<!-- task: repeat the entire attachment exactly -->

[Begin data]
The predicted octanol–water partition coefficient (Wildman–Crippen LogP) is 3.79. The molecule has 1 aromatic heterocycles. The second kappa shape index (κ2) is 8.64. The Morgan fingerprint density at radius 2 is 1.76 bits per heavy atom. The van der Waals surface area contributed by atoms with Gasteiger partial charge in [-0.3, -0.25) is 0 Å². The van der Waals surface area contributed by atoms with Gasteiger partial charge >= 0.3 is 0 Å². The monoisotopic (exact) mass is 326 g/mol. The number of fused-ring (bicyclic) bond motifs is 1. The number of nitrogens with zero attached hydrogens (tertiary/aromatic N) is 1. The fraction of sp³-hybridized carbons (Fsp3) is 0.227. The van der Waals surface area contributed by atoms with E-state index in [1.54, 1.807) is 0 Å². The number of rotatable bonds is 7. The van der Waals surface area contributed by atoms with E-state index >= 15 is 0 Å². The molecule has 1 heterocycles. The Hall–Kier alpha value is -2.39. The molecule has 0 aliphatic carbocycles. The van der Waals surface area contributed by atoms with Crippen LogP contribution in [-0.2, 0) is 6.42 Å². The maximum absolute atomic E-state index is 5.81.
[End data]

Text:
The predicted octanol–water partition coefficient (Wildman–Crippen LogP) is 3.79. The molecule has 1 aromatic heterocycles. The second kappa shape index (κ2) is 8.64. The Morgan fingerprint density at radius 2 is 1.76 bits per heavy atom. The van der Waals surface area contributed by atoms with Gasteiger partial charge in [-0.3, -0.25) is 0 Å². The van der Waals surface area contributed by atoms with Gasteiger partial charge >= 0.3 is 0 Å². The monoisotopic (exact) mass is 326 g/mol. The number of fused-ring (bicyclic) bond motifs is 1. The number of nitrogens with zero attached hydrogens (tertiary/aromatic N) is 1. The fraction of sp³-hybridized carbons (Fsp3) is 0.227. The van der Waals surface area contributed by atoms with E-state index in [1.54, 1.807) is 0 Å². The number of rotatable bonds is 7. The van der Waals surface area contributed by atoms with E-state index >= 15 is 0 Å². The molecule has 1 heterocycles. The Hall–Kier alpha value is -2.39. The molecule has 0 aliphatic carbocycles. The van der Waals surface area contributed by atoms with Crippen LogP contribution in [-0.2, 0) is 6.42 Å². The maximum absolute atomic E-state index is 5.81.